True scale of flu deaths dwarfs reported cases

PUBLISHED : Saturday, 05 February, 2005, 12:00am
UPDATED : Saturday, 05 February, 2005, 12:00am

Study finds the virus kills 250 times more often than thought


Deaths from influenza are under-reported by about 250 times, University of Hong Kong scientists said yesterday.


They said the deaths could be avoided with better information about the dangers and the vaccination of more people at high risk.


The university's team of epidemiologists and virologists said there were more than 1,000 flu-related deaths each year, but just four were reported in 2000. The team estimated that 933 people aged 65 and over and 140 people under 65 died from flu each year.


Of the 1,073 deaths, 813 people died of pneumonia, pulmonary disease and heart attacks brought on by flu, the HKU researchers said.


The study, published in the December issue of Clinical Infectious Diseases scientific journal, is the first research to analyse flu patterns in a tropical area.


'Because of the lack of well-defined seasonal patterns in tropical areas, influenza may not be recognised in reported causes of death,' said Wong Chit-ming, associate professor of the university's department of community medicine.


All previous studies were done in temperate regions such as the US, Britain and Europe, where one peak season in winter makes flu-related deaths easy to identify.


The findings supported the observation that flu peaks twice in the year - in the spring and summer - in Hong Kong, said Anthony Hedley, chair professor of the department of community medicine.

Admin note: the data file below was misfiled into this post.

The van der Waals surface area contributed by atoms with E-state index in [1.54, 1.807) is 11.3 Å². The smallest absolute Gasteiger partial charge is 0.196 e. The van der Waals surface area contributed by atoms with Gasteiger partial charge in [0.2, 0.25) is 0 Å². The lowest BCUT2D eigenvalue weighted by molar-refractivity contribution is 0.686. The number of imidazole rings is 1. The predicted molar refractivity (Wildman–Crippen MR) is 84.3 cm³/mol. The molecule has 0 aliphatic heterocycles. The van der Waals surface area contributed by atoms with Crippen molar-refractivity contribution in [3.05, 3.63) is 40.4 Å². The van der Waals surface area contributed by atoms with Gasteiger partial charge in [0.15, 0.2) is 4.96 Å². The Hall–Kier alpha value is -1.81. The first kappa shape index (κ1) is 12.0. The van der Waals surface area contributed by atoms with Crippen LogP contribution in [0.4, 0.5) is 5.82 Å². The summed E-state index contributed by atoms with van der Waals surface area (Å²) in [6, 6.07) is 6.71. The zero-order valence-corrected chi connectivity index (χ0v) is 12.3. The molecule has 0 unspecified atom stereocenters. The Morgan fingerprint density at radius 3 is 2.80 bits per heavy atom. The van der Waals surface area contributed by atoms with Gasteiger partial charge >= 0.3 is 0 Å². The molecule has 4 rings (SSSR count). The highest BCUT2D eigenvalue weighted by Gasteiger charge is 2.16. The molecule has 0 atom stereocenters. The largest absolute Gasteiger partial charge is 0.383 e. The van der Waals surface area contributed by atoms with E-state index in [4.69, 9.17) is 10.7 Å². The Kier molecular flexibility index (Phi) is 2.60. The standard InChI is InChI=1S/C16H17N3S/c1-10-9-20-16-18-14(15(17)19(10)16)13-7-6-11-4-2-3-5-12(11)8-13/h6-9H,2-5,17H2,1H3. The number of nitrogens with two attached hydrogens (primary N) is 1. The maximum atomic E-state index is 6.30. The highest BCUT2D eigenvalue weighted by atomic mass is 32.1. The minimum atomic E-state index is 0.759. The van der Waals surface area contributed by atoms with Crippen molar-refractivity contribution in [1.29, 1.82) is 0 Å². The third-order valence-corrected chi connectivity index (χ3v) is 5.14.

Malik Peiris, head of the virus unit of the department of microbiology, said the findings showed that people over 65, children aged six to 23 months and the chronically ill should be vaccinated against the flu to mitigate deaths and complications.


'In the last few months there have been very few influenza viruses circulating in Hong Kong. However, just in the last week, we have begun to see a slight increase in flu-virus activity. It is very likely that this activity will likely continue to increase on the basis of past experience,' Professor Peiris said.


The doctors also said that sick people should wear face masks to avoid spreading the flu to others.


'Our view is that people should wear masks when they go to crowded places and certainly if they have symptoms,' Professor Hedley advised.


Flu patients continued being contagious for a week or maybe more, infecting other people when they sneeze or cough, he said.


The Department of Health had so far vaccinated 180,000 people, including elderly people in homes, institutionalised handicapped people, poultry workers and health workers out of a targeted 200,000 people, a spokesman said.


 

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